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Another Deadly Fungal Infection Seen in Southwest

On Behalf of | Oct 14, 2012 | Fungal Meningitis

Although the meningitis outbreak has captured the headlines this week, another fungal infection  –  coccidioidomycosis  –  racks up an estimated 150,000 new cases in the U.S. each year, researchers reported.

Men, people older than 64, Hispanics, Native Americans, and the immunocompromised are most at risk of dying from the infection, which is endemic to the desert areas of the Americas, Frank Sorvillo, PhD, MPH, of the UCLA Fielding School of Public Health, and colleagues wrote in the November issue of Emerging Infectious Diseases.

“The number of deaths from coccidioidomycosis might be greater than currently appreciated,” according to the researchers, who analyzed coccidioidomycosis-related mortality  –  more than 3,000 deaths  –  over an 18-year period.

They added that the number of deaths, as well as related healthcare costs, will likely increase as the population of older and immunosuppressed individuals grows.

“Effects of increasing healthcare costs associated with coccidioidomycosis have been observed in coccidioidomycosis-endemic states; almost half of the reported case-patients are hospitalized and make multiple visits to emergency rooms and outpatient facilities during the course of the illness,” Sorvillo and colleagues wrote.

Coccidioidomycosis is caused by inhalation of the spores of the soil fungus Coccidioides immitis or C. posadasii. The fungi are typically found 4 to 12 inches below the surface in areas of low elevation that receive less than 20 inches of rain per year.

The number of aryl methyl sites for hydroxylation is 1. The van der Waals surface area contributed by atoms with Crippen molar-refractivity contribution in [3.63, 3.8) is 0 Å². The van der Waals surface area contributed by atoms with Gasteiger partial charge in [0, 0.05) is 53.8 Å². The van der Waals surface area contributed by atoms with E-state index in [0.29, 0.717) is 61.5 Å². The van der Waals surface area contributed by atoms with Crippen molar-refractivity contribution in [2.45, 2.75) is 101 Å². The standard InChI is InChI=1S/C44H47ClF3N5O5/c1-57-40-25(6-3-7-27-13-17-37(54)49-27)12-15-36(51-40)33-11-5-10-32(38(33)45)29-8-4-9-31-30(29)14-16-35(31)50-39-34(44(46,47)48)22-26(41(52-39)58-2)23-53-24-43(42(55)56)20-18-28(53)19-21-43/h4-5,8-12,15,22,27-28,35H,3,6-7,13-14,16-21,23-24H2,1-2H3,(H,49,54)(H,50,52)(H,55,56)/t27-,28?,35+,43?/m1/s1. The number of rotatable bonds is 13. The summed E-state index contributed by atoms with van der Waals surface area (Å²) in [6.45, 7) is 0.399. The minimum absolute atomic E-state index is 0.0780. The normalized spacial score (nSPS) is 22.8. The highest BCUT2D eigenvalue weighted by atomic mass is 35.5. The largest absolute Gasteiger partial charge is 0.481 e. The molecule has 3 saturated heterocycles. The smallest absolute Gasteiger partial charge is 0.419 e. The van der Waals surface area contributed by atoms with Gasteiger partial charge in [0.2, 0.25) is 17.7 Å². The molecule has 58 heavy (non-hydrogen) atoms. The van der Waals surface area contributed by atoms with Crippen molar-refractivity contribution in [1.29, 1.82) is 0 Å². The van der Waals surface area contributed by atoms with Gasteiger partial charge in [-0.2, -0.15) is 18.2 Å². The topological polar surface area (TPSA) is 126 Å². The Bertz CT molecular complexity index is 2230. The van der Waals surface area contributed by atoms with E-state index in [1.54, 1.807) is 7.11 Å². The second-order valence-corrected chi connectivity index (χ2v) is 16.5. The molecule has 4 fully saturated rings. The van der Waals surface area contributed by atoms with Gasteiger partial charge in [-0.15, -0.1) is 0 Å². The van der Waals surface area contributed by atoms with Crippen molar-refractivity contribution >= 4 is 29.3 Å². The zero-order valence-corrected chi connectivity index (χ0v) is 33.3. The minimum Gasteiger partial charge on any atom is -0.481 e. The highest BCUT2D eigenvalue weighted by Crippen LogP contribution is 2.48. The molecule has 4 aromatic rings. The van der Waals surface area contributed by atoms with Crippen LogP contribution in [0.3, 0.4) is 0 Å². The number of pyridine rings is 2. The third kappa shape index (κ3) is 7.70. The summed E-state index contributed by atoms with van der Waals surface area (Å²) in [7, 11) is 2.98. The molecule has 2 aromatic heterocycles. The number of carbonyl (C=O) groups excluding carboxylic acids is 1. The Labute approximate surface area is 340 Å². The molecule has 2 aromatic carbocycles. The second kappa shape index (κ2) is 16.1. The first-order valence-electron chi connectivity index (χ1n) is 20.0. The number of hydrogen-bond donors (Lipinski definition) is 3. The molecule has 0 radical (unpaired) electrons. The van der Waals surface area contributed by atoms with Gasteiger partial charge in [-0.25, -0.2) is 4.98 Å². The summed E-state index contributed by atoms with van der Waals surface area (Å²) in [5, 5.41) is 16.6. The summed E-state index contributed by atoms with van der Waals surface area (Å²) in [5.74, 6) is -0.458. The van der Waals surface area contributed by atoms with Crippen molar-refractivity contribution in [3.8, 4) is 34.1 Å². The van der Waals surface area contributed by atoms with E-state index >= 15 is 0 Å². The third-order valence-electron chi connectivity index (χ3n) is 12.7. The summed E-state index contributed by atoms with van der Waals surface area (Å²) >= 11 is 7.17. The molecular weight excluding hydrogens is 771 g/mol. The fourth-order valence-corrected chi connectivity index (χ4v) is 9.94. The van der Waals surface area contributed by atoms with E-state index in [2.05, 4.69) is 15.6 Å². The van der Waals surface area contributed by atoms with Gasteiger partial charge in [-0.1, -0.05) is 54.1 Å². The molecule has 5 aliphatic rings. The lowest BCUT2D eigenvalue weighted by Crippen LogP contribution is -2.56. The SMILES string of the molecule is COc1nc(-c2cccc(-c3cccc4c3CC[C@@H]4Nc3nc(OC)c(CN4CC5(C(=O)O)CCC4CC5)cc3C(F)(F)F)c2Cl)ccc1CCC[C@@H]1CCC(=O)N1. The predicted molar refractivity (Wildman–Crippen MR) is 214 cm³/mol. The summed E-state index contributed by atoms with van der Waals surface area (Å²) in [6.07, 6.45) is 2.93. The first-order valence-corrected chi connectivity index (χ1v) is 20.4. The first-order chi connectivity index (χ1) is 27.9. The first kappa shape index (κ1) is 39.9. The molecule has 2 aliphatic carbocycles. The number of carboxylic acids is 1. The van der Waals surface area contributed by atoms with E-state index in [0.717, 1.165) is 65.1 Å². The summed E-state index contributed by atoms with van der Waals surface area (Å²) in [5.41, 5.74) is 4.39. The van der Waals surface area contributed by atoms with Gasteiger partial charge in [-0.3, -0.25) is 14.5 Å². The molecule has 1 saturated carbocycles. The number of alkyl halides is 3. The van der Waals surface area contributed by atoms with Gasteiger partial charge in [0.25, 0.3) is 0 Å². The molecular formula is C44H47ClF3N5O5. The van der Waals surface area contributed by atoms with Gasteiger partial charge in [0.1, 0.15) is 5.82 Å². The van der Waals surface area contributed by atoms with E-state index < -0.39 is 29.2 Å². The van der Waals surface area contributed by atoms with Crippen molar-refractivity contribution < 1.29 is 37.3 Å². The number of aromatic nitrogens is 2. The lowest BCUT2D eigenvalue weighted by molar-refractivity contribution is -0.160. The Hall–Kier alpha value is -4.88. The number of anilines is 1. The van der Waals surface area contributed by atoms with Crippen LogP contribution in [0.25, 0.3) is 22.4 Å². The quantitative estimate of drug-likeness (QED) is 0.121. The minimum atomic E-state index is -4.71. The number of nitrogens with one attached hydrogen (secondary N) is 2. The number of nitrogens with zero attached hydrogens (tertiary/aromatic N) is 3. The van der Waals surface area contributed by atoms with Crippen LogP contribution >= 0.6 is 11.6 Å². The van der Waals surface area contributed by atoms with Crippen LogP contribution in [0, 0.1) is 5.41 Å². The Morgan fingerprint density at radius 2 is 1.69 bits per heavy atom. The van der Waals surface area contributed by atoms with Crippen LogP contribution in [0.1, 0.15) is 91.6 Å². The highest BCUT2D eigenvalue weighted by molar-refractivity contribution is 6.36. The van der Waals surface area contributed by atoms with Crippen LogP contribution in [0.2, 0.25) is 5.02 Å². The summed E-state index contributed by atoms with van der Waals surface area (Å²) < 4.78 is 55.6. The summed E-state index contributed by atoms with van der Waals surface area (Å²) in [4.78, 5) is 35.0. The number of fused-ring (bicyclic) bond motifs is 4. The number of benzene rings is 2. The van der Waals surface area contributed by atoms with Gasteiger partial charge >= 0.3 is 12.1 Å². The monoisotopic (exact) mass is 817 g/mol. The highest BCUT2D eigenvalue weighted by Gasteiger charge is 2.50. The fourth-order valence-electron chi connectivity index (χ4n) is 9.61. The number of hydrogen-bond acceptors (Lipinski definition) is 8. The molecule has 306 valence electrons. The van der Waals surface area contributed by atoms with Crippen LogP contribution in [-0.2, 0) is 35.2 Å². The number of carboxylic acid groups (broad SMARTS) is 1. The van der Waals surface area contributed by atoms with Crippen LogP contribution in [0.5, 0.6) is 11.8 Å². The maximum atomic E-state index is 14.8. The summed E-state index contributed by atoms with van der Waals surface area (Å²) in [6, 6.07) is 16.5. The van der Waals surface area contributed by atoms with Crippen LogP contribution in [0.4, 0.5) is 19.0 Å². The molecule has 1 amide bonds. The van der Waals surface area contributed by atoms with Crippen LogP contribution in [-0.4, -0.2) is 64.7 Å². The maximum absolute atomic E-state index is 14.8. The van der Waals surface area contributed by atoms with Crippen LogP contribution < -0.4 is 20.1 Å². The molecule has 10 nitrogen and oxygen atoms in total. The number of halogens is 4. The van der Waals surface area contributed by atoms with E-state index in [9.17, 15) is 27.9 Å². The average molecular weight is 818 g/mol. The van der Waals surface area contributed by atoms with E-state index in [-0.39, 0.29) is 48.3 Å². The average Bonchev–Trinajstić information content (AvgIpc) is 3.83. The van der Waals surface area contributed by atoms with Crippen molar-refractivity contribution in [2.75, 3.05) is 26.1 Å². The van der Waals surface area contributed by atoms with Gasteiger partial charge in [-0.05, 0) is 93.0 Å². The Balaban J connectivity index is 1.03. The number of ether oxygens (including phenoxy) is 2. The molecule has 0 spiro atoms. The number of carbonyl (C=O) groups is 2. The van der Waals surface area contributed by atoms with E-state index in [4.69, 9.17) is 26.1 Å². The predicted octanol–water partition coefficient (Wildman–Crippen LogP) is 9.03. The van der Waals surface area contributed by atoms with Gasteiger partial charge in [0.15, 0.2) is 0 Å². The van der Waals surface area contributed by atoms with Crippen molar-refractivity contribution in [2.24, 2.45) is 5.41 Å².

Among people living in areas where the fungi are endemic, 10% to 50% have been exposed, and even one spore can cause symptoms.

Although most infected individuals do not develop symptoms, infection can lead to disease similar to a respiratory or pneumonia-like febrile illness. Infection can be severe or fatal.

Although there are coccidioidomycosis-related deaths each year, there is little detailed information on mortality from the disease.

To explore the issue, Sorvillo and colleagues examined death certificate data from the National Center for Health Statistics spanning 1990 to 2008. The certificates contained a cause of death and a list of conditions believed to have contributed to death.

During the study period, there were 3,089 coccidioidomycosis-related deaths in the U.S., for an age-adjusted rate of 0.59 per million person-years.

The researchers attributed the greater mortality risk among older individuals to declining immune function and greater numbers of comorbidities.

The higher risk among men was attributed a greater risk of severe pulmonary and disseminated coccidioidomycosis and a greater likelihood of exposure through their occupations. Archaeologists, military personnel, construction workers, and farmers have been shown to have an elevated risk of exposure.

Hispanics and Native Americans are believed to have a higher risk compared with other ethnic groups because of the greater concentration of these populations in areas where the fungi are endemic, including California and Arizona, the two states most affected by the disease.

Certain conditions were more likely to be seen on the death certificates of people with a coccidioidomycosis-related death than on those of people with another cause of death, including the following:

  • Vasculitis (OR 6.55)
  • Rheumatoid arthritis (OR 6.51)
  • Systemic lupus erythematosus (OR 4.17)
  • HIV infection (OR 3.92)
  • Tuberculosis (OR 2.82)
  • Diabetes (OR 2.12)
  • Chronic obstructive pulmonary disease (OR 1.45)
  • Non-Hodgkin lymphoma (OR 1.44)

Source: Med Page Today at

Source reference: Emerging Infectious Diseases by Huang J, et al “Coccidioidomycosis-associated deaths, United States, 1990-2008″ Emerg Infect Dis 2012.

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